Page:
While you're out enjoying all the carnival rides and food available during the May Days Festival, be sure to stop by the Mr. Lincoln Square stage for what is happening with the live music.
Marian Brisard, Executive Director of the Clinton Chamber of Commerce says Friday night 'Always Jammin' DJ' will set the mood. Saturday on the square, Protege will perform.
With the festival winding down on Sunday, Brisard says they are welcoming back a group of ucelele players who were a big hit last year.
The May Days Festival opens tomorrow night (Thursday) and runs throughout the weekend. For more information about all things May Days, visit the Chamber of Commerce Facebook page.
The utility company dealing with power is the hold up for what will eventually be a new gas station in Clinton.
City Administrator Tim Followell says the owners of the MachOne gas station planned at the block bordered by Van Buren, Grant, White and Jackson Streets are waiting on Ameren to get things situated for construction to start.
In early April, area fire crews used the block as a training site but since there has been little movement.
Authorities say there could be passenger train delays in central Illinois after a late night freight train derailment.
Union Pacific spokeswoman Calli Hite says no one was injured and no hazardous materials were involved. Eighteen of 77 cars carrying automobiles and other materials derailed near Elkhart around 10:30 p.m. Monday. The train was traveling from East St. Louis to Proviso, which is outside Chicago.
Amtrak officials say some passenger trains could be delayed Tuesday and buses will be used to transport passengers where needed. Amtrak didn't specify which services would be affected.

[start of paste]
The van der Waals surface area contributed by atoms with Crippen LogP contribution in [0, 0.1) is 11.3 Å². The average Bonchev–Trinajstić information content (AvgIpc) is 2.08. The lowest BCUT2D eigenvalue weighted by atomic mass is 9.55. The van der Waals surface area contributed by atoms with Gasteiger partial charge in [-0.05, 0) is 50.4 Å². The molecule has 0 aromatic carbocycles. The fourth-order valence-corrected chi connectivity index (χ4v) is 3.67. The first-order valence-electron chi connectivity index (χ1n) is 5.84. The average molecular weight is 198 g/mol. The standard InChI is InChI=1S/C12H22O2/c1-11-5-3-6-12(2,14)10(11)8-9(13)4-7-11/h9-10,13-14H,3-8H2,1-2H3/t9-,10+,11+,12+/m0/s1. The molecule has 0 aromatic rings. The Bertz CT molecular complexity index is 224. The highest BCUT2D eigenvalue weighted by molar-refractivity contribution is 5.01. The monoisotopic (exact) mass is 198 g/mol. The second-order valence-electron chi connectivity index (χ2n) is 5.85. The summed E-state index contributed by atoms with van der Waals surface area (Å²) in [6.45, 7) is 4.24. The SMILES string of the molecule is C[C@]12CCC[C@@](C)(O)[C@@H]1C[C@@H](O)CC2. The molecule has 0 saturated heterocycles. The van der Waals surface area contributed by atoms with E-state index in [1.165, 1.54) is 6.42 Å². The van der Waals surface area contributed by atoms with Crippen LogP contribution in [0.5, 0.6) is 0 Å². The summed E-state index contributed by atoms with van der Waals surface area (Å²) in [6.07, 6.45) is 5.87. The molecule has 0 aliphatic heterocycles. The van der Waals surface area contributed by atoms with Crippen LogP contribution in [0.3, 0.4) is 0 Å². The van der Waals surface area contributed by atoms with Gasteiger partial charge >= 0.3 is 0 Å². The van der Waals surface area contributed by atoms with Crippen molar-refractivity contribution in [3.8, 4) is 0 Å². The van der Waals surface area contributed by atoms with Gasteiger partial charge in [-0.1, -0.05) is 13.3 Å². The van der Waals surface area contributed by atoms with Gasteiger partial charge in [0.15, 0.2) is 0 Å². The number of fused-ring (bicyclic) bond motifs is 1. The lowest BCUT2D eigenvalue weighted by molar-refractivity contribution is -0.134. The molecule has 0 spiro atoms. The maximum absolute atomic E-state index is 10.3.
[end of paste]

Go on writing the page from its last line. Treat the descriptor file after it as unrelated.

The Logan County Sheriff's Department says some area roads are closed and crews have been called to assist with cleanup.
Hite says the derailment's cause is under investigation.
Elkhart is about 20 miles northeast of Springfield, Illinois.
Springfield's Memorial Medical Center and HSHS St. John's Hospital will stop providing athletic trainers for area high schools by this summer because of the state budget holdup.
Reports indicate the hospitals will end the 30-year tradition because the state is $130 million behind in paying bills for the state's group health insurance program.
Dr. Charles Lucore is St. John's chief executive officer. He says the budget crisis "is causing all of us to make difficult decisions."
The decision affects eight area high schools and their major sports programs - including football.
The Illinois High School Association doesn't require trainers to be at games or practices. But high schools have come to count on them.
A northern Illinois farmer pushing back against a proposed railroad project.
If approved, the Great Lakes Basin line would run within ten feet within Tammy Wakeley’s free stall barn in Winnebago County.
Wakeley says she’s frustrated because it could take the Surface Transportation Board several years to make a final decision. She also would have liked to see more time for public input on the issue.
The farm Wakeley’s own dates back to 1884.
The team of four Illinois House Democrats tabbed by Speaker Michael Madigan to work with Governor Rauner on ways to end the budget stalemate is getting down to business.
State Representative Barbara Flynn Currie says they are taking his demand for business friendly reforms head on.
Democrats are seeking reforms that would prohibit insurance companies in Illinois from eliminating an insurance policy due to a pre-existing condition and would also create an Insurance Rate Review Board to prevent insurance companies from unfairly gouging consumers.
The House negotiators also plan to ask Rauner to join them and help close corporate loopholes that allow large businesses to pay nothing in taxes.
They're concerned that impacts revenue and makes it harder for small and medium businesses to survive.
Progress on an evidence based education funding formula has taken a hit.